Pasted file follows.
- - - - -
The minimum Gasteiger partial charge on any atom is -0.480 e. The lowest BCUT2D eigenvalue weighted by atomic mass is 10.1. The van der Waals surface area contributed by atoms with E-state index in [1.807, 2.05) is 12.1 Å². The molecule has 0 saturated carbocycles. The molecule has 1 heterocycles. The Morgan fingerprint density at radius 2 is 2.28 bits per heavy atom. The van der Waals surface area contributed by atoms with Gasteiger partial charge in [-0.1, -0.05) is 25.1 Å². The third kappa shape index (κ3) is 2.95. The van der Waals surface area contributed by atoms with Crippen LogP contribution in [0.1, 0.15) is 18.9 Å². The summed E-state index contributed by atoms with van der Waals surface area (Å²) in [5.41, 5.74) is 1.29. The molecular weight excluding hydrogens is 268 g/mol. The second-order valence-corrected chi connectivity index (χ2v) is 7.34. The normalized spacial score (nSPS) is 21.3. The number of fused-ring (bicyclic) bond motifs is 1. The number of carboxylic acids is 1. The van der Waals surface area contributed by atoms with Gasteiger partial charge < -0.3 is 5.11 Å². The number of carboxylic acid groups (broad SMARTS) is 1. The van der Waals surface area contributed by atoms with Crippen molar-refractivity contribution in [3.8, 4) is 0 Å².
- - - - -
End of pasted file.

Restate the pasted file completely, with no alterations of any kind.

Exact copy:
The minimum Gasteiger partial charge on any atom is -0.480 e. The lowest BCUT2D eigenvalue weighted by atomic mass is 10.1. The van der Waals surface area contributed by atoms with E-state index in [1.807, 2.05) is 12.1 Å². The molecule has 0 saturated carbocycles. The molecule has 1 heterocycles. The Morgan fingerprint density at radius 2 is 2.28 bits per heavy atom. The van der Waals surface area contributed by atoms with Gasteiger partial charge in [-0.1, -0.05) is 25.1 Å². The third kappa shape index (κ3) is 2.95. The van der Waals surface area contributed by atoms with Crippen LogP contribution in [0.1, 0.15) is 18.9 Å². The summed E-state index contributed by atoms with van der Waals surface area (Å²) in [5.41, 5.74) is 1.29. The molecular weight excluding hydrogens is 268 g/mol. The second-order valence-corrected chi connectivity index (χ2v) is 7.34. The normalized spacial score (nSPS) is 21.3. The number of fused-ring (bicyclic) bond motifs is 1. The number of carboxylic acids is 1. The van der Waals surface area contributed by atoms with Gasteiger partial charge < -0.3 is 5.11 Å². The number of carboxylic acid groups (broad SMARTS) is 1. The van der Waals surface area contributed by atoms with Crippen molar-refractivity contribution in [3.8, 4) is 0 Å².